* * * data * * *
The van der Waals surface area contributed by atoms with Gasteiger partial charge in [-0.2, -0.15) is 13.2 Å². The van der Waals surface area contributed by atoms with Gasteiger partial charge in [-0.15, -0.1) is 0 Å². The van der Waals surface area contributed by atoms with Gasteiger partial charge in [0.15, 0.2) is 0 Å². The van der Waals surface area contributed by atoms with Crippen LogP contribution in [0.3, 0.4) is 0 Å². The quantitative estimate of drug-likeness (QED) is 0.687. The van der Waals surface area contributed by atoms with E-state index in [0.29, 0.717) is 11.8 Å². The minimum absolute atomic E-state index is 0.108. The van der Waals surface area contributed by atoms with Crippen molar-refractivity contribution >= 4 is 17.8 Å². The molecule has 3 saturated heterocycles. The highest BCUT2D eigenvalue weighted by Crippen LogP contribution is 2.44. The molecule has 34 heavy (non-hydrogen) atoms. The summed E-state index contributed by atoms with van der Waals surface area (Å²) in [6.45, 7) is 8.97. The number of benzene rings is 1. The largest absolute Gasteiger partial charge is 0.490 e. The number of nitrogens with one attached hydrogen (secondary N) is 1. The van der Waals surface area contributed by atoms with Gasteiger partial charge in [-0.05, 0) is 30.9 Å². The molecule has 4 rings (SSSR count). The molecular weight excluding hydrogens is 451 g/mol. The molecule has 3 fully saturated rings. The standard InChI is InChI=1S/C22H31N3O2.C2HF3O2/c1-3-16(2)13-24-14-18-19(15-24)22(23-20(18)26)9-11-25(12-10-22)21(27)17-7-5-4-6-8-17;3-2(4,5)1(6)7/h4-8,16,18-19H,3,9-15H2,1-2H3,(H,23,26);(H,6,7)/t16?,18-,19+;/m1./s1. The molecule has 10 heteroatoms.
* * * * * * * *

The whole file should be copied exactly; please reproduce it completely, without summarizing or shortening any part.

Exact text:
The van der Waals surface area contributed by atoms with Gasteiger partial charge in [-0.2, -0.15) is 13.2 Å². The van der Waals surface area contributed by atoms with Gasteiger partial charge in [-0.15, -0.1) is 0 Å². The van der Waals surface area contributed by atoms with Gasteiger partial charge in [0.15, 0.2) is 0 Å². The van der Waals surface area contributed by atoms with Crippen LogP contribution in [0.3, 0.4) is 0 Å². The quantitative estimate of drug-likeness (QED) is 0.687. The van der Waals surface area contributed by atoms with E-state index in [0.29, 0.717) is 11.8 Å². The minimum absolute atomic E-state index is 0.108. The van der Waals surface area contributed by atoms with Crippen molar-refractivity contribution >= 4 is 17.8 Å². The molecule has 3 saturated heterocycles. The highest BCUT2D eigenvalue weighted by Crippen LogP contribution is 2.44. The molecule has 34 heavy (non-hydrogen) atoms. The summed E-state index contributed by atoms with van der Waals surface area (Å²) in [6.45, 7) is 8.97. The number of benzene rings is 1. The largest absolute Gasteiger partial charge is 0.490 e. The number of nitrogens with one attached hydrogen (secondary N) is 1. The van der Waals surface area contributed by atoms with Gasteiger partial charge in [-0.05, 0) is 30.9 Å². The molecule has 4 rings (SSSR count). The molecular weight excluding hydrogens is 451 g/mol. The molecule has 3 fully saturated rings. The standard InChI is InChI=1S/C22H31N3O2.C2HF3O2/c1-3-16(2)13-24-14-18-19(15-24)22(23-20(18)26)9-11-25(12-10-22)21(27)17-7-5-4-6-8-17;3-2(4,5)1(6)7/h4-8,16,18-19H,3,9-15H2,1-2H3,(H,23,26);(H,6,7)/t16?,18-,19+;/m1./s1. The molecule has 10 heteroatoms.